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Guaymas Basin in the central Gulf of California receives a high influx of sedimentary detritus, including immature organic matter derived from both marine and terrigenous sources, which constitutes approximately 2% of the sediment dry weight. In the shallow sections the organic matter undergoes normal diagenesis, but regional high heat flow from magmatic influences results in petroleum genesis at depth.

The effects of intrusive and advective thermal stress have been studied on a number of Pleistocene sediment samples obtained from Sites 477, 478, and 481 of Leg 64 of the DSDP-IPOD program in the Gulf. The molecular data show that lipids of the thermally unaltered samples are derived from microbial and terrestrial higher plant detritus. Samples near sills contain thermally generated distillates, whereas those closest to sills contain only traces of bitumen. Pyrolysis GC and GC-MS show that kerogens from the unaltered samples reflect their predominantly autochthonous microbial origin. Pyrograms of altered kerogens are much less complex than those from unaltered samples, confirming the thermal effects. Kerogens adjacent to sills produce little or no pyrolysis products because igneous intrusions into unconsolidated, wet sediments have caused in situ hydrous pyrolysis of the organic matter. Differences in maturity, based on stable carbon isotope composition and electron spin resonance data, between Sites 477 and 481 and Site 478 are attributed to dissimilarities in thermal stress and to chemical and isotopic heterogeneity of Guaymas Basin protokerogen.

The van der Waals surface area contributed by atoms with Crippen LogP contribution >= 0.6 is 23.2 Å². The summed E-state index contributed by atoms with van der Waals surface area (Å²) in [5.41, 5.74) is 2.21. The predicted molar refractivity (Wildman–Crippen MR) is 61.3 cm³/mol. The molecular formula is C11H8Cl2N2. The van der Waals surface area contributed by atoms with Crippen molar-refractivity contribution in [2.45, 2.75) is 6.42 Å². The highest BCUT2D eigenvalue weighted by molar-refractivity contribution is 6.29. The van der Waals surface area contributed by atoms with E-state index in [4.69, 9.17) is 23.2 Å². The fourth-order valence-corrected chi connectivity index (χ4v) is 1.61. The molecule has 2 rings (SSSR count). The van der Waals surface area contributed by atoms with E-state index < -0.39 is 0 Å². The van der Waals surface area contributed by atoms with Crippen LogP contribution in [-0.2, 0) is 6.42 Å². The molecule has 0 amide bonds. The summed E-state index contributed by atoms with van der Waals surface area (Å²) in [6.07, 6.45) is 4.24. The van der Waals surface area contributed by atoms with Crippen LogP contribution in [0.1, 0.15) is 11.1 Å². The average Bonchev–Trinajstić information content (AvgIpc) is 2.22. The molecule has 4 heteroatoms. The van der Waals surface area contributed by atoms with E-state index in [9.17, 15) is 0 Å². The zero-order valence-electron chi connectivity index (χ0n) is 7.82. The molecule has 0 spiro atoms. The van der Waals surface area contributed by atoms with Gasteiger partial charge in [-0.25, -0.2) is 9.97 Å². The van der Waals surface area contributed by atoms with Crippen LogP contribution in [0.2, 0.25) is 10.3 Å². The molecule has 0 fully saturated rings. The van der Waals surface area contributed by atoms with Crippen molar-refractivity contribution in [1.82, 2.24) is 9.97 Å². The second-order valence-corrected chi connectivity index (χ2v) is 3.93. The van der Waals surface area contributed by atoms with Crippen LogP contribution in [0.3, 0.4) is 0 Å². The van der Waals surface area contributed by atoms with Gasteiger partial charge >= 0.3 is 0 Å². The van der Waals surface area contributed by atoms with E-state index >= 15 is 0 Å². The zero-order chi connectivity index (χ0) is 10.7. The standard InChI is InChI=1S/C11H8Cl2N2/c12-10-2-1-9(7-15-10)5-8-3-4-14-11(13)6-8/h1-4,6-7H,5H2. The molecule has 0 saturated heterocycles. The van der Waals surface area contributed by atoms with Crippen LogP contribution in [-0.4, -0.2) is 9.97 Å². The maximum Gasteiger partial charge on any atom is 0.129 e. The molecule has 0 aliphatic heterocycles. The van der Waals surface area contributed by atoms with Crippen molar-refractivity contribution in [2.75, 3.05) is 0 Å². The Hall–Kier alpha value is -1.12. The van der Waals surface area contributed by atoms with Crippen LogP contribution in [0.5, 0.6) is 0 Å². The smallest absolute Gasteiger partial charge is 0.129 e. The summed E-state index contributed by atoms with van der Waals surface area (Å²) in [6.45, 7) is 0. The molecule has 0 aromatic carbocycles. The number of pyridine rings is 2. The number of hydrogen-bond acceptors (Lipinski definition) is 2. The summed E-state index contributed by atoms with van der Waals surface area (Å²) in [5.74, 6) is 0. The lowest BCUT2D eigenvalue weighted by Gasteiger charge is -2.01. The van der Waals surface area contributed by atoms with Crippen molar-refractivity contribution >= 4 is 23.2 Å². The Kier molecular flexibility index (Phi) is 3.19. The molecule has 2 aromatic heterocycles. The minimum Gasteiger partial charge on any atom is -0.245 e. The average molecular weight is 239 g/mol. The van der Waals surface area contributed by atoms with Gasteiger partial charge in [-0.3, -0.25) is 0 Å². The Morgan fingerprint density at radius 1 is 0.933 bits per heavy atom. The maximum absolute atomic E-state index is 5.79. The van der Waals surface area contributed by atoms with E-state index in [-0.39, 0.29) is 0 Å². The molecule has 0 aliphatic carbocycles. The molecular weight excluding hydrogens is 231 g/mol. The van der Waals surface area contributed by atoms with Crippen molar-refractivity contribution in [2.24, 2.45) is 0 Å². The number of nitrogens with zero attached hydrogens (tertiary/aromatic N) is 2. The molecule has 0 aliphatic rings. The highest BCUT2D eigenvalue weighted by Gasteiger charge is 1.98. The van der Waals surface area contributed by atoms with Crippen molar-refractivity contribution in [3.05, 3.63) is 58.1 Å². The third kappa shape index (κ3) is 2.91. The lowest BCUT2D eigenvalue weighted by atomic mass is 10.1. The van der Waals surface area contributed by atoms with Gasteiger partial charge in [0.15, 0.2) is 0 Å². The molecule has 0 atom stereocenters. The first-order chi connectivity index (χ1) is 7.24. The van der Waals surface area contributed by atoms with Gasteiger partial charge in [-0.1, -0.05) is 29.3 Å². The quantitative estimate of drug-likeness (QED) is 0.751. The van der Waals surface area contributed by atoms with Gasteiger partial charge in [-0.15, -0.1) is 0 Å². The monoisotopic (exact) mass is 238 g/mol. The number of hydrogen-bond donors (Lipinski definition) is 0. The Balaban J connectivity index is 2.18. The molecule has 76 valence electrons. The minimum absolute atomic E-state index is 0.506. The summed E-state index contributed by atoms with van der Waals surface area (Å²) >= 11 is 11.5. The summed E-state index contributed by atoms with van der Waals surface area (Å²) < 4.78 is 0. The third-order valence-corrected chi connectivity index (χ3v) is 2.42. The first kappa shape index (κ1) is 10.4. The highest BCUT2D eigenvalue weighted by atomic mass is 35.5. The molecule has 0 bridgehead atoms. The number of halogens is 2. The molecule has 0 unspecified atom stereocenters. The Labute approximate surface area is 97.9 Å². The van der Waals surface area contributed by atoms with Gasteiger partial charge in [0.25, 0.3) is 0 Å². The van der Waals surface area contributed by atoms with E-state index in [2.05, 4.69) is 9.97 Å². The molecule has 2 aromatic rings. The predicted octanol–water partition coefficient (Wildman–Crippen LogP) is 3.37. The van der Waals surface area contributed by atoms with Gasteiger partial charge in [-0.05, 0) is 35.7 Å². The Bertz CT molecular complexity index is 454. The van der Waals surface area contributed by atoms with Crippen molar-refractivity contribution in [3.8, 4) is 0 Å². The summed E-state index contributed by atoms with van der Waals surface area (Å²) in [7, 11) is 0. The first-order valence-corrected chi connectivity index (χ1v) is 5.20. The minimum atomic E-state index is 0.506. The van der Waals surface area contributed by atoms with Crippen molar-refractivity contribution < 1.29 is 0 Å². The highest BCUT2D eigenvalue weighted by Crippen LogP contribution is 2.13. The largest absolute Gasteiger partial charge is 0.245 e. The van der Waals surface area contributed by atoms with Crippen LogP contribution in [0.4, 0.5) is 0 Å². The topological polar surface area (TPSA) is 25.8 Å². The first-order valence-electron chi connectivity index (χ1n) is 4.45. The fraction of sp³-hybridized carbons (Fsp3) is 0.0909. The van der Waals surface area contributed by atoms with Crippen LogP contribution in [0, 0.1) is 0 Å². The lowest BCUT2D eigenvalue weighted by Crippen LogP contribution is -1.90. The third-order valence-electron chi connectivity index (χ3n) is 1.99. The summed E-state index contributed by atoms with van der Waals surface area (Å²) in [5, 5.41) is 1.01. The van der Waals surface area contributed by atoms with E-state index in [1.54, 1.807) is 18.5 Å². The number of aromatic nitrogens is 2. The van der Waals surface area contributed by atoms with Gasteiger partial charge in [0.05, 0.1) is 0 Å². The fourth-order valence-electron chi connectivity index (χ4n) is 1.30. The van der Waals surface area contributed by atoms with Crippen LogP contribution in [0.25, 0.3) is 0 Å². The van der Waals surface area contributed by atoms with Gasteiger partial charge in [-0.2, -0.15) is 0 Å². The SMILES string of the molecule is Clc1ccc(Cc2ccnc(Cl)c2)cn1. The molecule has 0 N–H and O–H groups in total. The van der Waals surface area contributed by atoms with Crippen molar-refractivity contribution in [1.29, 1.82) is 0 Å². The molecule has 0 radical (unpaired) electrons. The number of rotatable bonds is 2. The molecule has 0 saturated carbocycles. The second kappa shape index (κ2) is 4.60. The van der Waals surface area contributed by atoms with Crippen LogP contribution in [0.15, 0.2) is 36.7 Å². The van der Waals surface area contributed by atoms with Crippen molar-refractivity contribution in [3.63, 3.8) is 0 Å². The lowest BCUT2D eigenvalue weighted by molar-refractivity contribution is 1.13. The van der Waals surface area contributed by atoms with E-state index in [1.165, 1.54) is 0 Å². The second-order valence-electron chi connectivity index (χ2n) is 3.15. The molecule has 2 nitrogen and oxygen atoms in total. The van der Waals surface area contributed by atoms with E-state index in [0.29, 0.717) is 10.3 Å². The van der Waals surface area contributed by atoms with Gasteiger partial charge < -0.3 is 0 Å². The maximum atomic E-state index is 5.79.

Hydrothermal activity and seabed mounds have been further explored in Guaymas Basin by piston coring, dredging, and diving with the D.S.V. Alvin, The immature sedimentary organic matter is easily converted to petroleum under the hydrothermal regimes. These petroleums are relatively mature and migrate as fluids and by diffusion to the seabed. The fluid migration is aided by near-critical aqueous solution and supercritical hydrocarbons (such as CH4) and carbon dioxide (minor component). Petroleum compositions vary from condensates to naphthenic to waxy, all with significant amounts of asphaltenes and hydrothermal products such as sulfur and nitrogen compounds and polynuclear aromatic hydrocarbons (PAH). The heavy ends condense at the seabed, where they are deposited mainly as a cement with sulfides and other minerals, and to a lesser extent as entrapped oil and crystalline wax in vugs and conduits in the mounds. The volatile components are vented into the ambient seawater and rise as plumes. The PAH, which are high-temperature resynthesis-aromatization products from residual organic matter, are present in all oils, but are also deposited as discrete trace fractions in the hottest regions of the vent systems. Preliminary estimates of total hydrocarbon generation during hydrothermal alteration indicate that this process could result in significant petroleum accumulations if adequate traps and seals are available.

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